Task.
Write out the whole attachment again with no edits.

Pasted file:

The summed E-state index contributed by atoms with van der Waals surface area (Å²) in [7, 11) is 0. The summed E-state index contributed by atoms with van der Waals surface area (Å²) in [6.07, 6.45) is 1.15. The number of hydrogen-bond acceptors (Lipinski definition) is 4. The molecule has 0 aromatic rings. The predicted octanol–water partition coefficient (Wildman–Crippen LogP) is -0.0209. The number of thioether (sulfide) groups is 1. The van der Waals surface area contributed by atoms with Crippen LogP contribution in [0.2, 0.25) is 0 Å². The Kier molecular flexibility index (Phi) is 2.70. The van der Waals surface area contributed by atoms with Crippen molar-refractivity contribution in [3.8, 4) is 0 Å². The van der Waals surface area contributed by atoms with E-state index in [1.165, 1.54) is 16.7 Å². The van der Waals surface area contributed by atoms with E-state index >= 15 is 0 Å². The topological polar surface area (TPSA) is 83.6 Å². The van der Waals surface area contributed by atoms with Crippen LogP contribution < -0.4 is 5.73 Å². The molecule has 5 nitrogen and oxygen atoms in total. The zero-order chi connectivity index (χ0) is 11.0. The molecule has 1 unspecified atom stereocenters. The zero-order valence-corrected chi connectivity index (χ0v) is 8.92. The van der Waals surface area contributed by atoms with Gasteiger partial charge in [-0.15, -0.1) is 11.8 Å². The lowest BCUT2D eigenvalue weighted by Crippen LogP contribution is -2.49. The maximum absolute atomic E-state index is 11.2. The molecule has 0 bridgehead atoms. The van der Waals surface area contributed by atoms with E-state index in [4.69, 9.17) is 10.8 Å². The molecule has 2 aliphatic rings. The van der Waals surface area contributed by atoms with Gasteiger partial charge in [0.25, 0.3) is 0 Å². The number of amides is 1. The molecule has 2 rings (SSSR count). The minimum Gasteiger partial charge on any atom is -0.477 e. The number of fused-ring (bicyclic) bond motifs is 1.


The summed E-state index contributed by atoms with van der Waals surface area (Å²) in [7, 11) is 0. The summed E-state index contributed by atoms with van der Waals surface area (Å²) in [6.07, 6.45) is 1.15. The number of hydrogen-bond acceptors (Lipinski definition) is 4. The molecule has 0 aromatic rings. The predicted octanol–water partition coefficient (Wildman–Crippen LogP) is -0.0209. The number of thioether (sulfide) groups is 1. The van der Waals surface area contributed by atoms with Crippen LogP contribution in [0.2, 0.25) is 0 Å². The Kier molecular flexibility index (Phi) is 2.70. The van der Waals surface area contributed by atoms with Crippen molar-refractivity contribution in [3.8, 4) is 0 Å². The van der Waals surface area contributed by atoms with E-state index in [1.165, 1.54) is 16.7 Å². The van der Waals surface area contributed by atoms with E-state index >= 15 is 0 Å². The topological polar surface area (TPSA) is 83.6 Å². The van der Waals surface area contributed by atoms with Crippen LogP contribution < -0.4 is 5.73 Å². The molecule has 5 nitrogen and oxygen atoms in total. The zero-order chi connectivity index (χ0) is 11.0. The molecule has 1 unspecified atom stereocenters. The zero-order valence-corrected chi connectivity index (χ0v) is 8.92. The van der Waals surface area contributed by atoms with Gasteiger partial charge in [-0.15, -0.1) is 11.8 Å². The lowest BCUT2D eigenvalue weighted by Crippen LogP contribution is -2.49. The maximum absolute atomic E-state index is 11.2. The molecule has 0 bridgehead atoms. The van der Waals surface area contributed by atoms with E-state index in [4.69, 9.17) is 10.8 Å². The molecule has 2 aliphatic rings. The van der Waals surface area contributed by atoms with Gasteiger partial charge in [0.25, 0.3) is 0 Å². The number of amides is 1. The molecule has 2 rings (SSSR count). The minimum Gasteiger partial charge on any atom is -0.477 e. The number of fused-ring (bicyclic) bond motifs is 1.